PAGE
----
Around 1890 Italy found itself in a difficult position due to the effects of industrialization. The aristocracy as much as the upper bourgeoisie cleaved to traditional power structures, while the growing proletariat developed a popular movement that fought for social justice. In this political situation, repeated and often bloody conflicts took place, especially in Milan, where the workers were well organized. The crisis reached its first culmination in 1898.(1.)

The police were ordered to restrict Galli’s mourners access to the graveyard because the state felt that Galli’s grave would become a site of political resistance and demonstration for the Anarchists. Neither side backed down, the police were ordered to keep the Anarchists away from the graveyard, and the Anarchists saw the police as the iron fist of an unjust regime.

The artist Carlo Carra, an Anarchist at the time of the funeral, witnessed the confrontation. Carra wrote in his autobiography:

In front of me I saw the coffin, covered over and over with red carnations, which rocked threateningly back and forth on the shoulders of the bearers; I saw how the horses began to shy, how sticks and lances clashed, such that it seemed to me that sooner or later the coffin would fall to the ground and be trampled on by the horses.(2.)

Carra, inspired by this vivid scene, recreated the funeral seven years later in the painting ‘Funerali dell’anarchico Galli’. The painting illustrates the violence and energy, both important concepts to futurists, in the clash between the Anarchists and police. The loose representation of the bodies intertwining gives an impression of the infinite number who attended. The bold movement and position of the man in the middle is a representation of the body language and mood of the crowd. It shows the counteracting force of the people against the police. Carra utilizes bold, sweeping strokes with the brush to illustrate the energy and fury of movement. This technique captures the clashing sticks, lances and bodies. The use of the colours red, black and brown are powerful in effect and vivid in aesthetic. The red and black, colours of death and passion, also represent the traditional colours of Anarchism. The use of a reddish brown meshes the suits of the anarchists with their dark shadows, ensuring a sense of movement and confusion. The use of the reddish brown also refers to the industrialization of Milan. Using the colour of rust and iron seems to indicate that the workers are defined, coloured by their work and the emerging industrialization of Milan. Carlo Carra’s artwork is a vibrant, interesting recollection of an important historical period of Milan. Exploring not only the nature and form of movement but also important social events in Italian history.

1. Sylvia Martin, Futurism, London: Taschen, (2006), p. 36.

2. Carlo Carra in Sylvia Martin, Futurism, London: Taschen, (2006), p. 36.

Basic Film Techniques: The Jump Cut

The jump cut is an elliptical editing technique which foregrounds the form and constructed nature of cinema. A jump cut is where two successive shots contain an overt break in spatial or temporal continuity. Shot (1) is someone with a beer on a table, shot (2) is the same person lifting the beer and shot (3) the person drinking the beer. Traditionally in the continuity editing system we would see the order 1-2-3 in a simple representation of cause and effect. The jump cut removes shot (2) ensuring a jerky and overt instance of loss in aesthetic continuity. The jump cut is like a skip in the playing of a record or CD; an overt loss of continuity.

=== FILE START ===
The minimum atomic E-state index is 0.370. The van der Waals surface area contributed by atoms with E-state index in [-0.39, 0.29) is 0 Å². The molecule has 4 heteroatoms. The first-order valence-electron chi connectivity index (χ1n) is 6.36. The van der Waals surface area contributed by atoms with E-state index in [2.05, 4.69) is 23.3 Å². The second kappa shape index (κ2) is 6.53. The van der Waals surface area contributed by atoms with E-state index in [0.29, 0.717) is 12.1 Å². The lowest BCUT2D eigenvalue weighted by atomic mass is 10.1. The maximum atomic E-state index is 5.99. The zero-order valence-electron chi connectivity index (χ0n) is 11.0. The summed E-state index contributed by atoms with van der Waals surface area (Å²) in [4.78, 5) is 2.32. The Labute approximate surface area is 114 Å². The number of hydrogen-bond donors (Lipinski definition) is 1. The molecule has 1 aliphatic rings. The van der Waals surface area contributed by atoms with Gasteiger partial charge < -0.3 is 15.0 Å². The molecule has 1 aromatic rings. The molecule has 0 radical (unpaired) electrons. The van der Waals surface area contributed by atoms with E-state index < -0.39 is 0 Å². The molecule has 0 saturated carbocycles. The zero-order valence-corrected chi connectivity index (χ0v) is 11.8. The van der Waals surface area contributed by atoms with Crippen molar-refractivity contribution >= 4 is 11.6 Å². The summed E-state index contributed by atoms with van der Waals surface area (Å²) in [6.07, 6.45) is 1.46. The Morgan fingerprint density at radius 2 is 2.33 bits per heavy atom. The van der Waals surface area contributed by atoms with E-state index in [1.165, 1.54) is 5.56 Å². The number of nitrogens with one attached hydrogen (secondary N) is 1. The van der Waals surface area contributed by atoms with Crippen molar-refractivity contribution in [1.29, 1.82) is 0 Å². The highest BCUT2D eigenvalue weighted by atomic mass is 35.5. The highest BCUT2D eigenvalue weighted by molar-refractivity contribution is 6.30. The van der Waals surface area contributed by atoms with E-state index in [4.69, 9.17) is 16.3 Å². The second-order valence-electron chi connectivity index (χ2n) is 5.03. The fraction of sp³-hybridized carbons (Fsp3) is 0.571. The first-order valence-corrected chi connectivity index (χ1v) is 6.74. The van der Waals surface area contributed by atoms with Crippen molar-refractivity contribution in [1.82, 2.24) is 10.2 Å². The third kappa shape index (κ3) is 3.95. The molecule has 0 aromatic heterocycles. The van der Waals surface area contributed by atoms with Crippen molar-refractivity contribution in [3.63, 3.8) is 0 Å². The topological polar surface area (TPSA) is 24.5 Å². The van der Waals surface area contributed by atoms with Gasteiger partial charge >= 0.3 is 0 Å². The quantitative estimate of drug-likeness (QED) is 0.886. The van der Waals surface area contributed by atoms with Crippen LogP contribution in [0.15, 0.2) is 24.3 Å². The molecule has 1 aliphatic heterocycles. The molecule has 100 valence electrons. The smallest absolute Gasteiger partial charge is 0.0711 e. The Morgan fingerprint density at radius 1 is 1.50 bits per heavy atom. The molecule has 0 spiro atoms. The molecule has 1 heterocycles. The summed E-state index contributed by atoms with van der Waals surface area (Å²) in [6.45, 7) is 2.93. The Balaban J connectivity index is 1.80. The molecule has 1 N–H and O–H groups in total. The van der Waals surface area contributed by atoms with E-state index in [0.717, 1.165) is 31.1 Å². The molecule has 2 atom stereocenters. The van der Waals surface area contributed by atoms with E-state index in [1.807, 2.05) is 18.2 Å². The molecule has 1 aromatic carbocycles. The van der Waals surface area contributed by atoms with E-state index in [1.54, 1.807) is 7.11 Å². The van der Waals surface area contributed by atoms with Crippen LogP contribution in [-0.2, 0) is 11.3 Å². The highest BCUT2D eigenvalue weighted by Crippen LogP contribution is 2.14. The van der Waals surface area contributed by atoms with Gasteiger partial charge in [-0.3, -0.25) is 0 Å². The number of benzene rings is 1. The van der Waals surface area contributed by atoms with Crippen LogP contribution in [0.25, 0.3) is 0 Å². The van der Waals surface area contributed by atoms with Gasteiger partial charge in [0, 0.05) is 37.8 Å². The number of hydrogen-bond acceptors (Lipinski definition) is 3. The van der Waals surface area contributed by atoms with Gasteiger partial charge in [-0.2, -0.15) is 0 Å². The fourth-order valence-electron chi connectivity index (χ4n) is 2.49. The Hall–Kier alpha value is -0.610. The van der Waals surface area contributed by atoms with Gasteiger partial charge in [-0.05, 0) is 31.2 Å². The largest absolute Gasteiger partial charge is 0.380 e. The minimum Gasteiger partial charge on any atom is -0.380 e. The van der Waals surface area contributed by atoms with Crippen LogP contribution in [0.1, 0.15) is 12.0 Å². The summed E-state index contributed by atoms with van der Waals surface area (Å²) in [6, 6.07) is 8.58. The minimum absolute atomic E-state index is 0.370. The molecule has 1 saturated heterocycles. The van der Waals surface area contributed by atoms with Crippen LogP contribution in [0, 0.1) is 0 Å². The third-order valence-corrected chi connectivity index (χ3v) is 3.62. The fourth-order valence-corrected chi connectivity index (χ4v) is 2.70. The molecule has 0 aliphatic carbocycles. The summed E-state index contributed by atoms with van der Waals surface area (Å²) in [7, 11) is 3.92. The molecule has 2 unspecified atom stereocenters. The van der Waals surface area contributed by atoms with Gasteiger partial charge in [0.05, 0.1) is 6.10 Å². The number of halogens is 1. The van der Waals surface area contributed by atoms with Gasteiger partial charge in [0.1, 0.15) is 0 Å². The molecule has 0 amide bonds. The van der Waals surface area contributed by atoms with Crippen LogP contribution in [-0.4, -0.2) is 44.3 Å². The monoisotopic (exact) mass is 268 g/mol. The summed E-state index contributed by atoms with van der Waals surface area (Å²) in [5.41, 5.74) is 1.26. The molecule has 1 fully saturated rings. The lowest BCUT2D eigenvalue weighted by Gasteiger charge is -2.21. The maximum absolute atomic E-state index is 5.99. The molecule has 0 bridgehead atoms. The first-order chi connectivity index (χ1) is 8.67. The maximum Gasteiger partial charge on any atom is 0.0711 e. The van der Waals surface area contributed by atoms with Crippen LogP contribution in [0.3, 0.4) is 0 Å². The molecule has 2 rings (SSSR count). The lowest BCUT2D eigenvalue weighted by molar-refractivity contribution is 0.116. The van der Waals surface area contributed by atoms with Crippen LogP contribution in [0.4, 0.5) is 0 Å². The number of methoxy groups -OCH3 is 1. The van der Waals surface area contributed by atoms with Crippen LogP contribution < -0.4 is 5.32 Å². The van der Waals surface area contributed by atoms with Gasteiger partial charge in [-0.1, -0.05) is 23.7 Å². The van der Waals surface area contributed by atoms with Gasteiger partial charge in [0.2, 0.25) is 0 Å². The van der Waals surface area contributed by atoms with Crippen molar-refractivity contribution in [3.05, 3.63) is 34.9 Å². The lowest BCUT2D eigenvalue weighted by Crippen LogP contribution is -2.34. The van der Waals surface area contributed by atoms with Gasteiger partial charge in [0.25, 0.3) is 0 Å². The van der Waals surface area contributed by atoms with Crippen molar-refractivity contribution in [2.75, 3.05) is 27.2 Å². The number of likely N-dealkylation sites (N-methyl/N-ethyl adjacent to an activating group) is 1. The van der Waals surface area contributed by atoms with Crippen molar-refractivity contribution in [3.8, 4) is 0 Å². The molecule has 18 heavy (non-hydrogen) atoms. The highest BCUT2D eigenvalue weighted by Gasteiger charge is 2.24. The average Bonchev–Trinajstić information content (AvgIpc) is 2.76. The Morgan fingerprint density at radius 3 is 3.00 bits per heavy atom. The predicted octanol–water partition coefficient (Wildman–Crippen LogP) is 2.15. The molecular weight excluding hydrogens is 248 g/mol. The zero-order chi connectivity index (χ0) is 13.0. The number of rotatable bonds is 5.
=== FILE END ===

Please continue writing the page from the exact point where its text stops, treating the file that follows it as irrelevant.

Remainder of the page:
As A. R. Duckworth explains in an earlier article about A Bout de Souffle Godard’s use of the jump cut:

represents a significant divergence from the continuity editing system, The basic purpose of the continuity editing system is to establish a smooth continuous flow from shot to shot. (1.) The graphic, rhythmic, spatial and temporal relationship is edited so as to look smooth and uninterrupted. The movement from shot to shot is edited so that at all times an aspect of a shot, such as ’shapes, colours, tones of light or dark, or the direction or speed of movement’ is graphically matched to its corresponding shot, thereby ensuring a sense of aesthetic continuity. (2.) In A Bout de Souffle Godard uses the jump shot to create a sense of anxiety and dislocation. In a scene where Michel is explaining the physical aspects of Patricia he loves the camera jumps from shot to shot. The viewer becomes dislocated, unable to grasp the scene’s location: Godard is using the jump shot to replicate the character’s sense of isolation. Both Patricia and Michel are isolated from the culture they belong to, Michel is a criminal and Patricia is in a foreign county, and they attempt to find friendship in each others company. This attempt is futile because Godard refuses to use the shot-reverse-shot technique which would signify their connection; the jump shot ensures that both Michel and Patricia remain isolated individuals even when in each others company. The form of the jump shot ensures the characters in A Bout de Souffle remain isolated individuals without any hope of deep meaningful connection. This sense of isolation is repeated in the scene where Patricia and Michel making love, yet they still struggle to connect and ultimately remain isolated. Although they both constantly talk to each other they barely look at each other. Patricia looks past Michel as he talks to her, the scene then jumps to Michel alone looking into his reflection. This signifies the failure in communication that typifies Michel and Patricia’s relationship.

(1.) M, Pramaggiore & T, Wallis. (ed), Film a Critical Introduction, p. 356.

(2.) David Bordwell & Kristin Thompson, Film Art: An Introduction, Third Edition, London: McGraw-Hill Publishing, (1990) p. 218.